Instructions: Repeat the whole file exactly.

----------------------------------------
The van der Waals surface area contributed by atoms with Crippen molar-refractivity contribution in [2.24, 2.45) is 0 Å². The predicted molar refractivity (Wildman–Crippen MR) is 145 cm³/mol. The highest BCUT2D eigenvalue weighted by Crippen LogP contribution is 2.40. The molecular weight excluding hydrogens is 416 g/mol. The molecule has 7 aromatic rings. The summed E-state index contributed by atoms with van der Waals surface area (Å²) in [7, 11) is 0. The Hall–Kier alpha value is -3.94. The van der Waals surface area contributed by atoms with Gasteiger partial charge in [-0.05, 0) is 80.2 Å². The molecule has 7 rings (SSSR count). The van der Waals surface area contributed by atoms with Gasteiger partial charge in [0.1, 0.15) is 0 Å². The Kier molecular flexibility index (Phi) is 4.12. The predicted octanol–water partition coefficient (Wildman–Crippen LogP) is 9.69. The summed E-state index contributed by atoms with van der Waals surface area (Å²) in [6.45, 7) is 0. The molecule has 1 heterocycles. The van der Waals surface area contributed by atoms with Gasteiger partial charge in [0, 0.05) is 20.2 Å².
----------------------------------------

The van der Waals surface area contributed by atoms with Crippen molar-refractivity contribution in [2.24, 2.45) is 0 Å². The predicted molar refractivity (Wildman–Crippen MR) is 145 cm³/mol. The highest BCUT2D eigenvalue weighted by Crippen LogP contribution is 2.40. The molecular weight excluding hydrogens is 416 g/mol. The molecule has 7 aromatic rings. The summed E-state index contributed by atoms with van der Waals surface area (Å²) in [7, 11) is 0. The Hall–Kier alpha value is -3.94. The van der Waals surface area contributed by atoms with Gasteiger partial charge in [-0.05, 0) is 80.2 Å². The molecule has 7 rings (SSSR count). The van der Waals surface area contributed by atoms with Gasteiger partial charge in [0.1, 0.15) is 0 Å². The Kier molecular flexibility index (Phi) is 4.12. The predicted octanol–water partition coefficient (Wildman–Crippen LogP) is 9.69. The summed E-state index contributed by atoms with van der Waals surface area (Å²) in [6.45, 7) is 0. The molecule has 1 heterocycles. The van der Waals surface area contributed by atoms with Gasteiger partial charge in [0, 0.05) is 20.2 Å².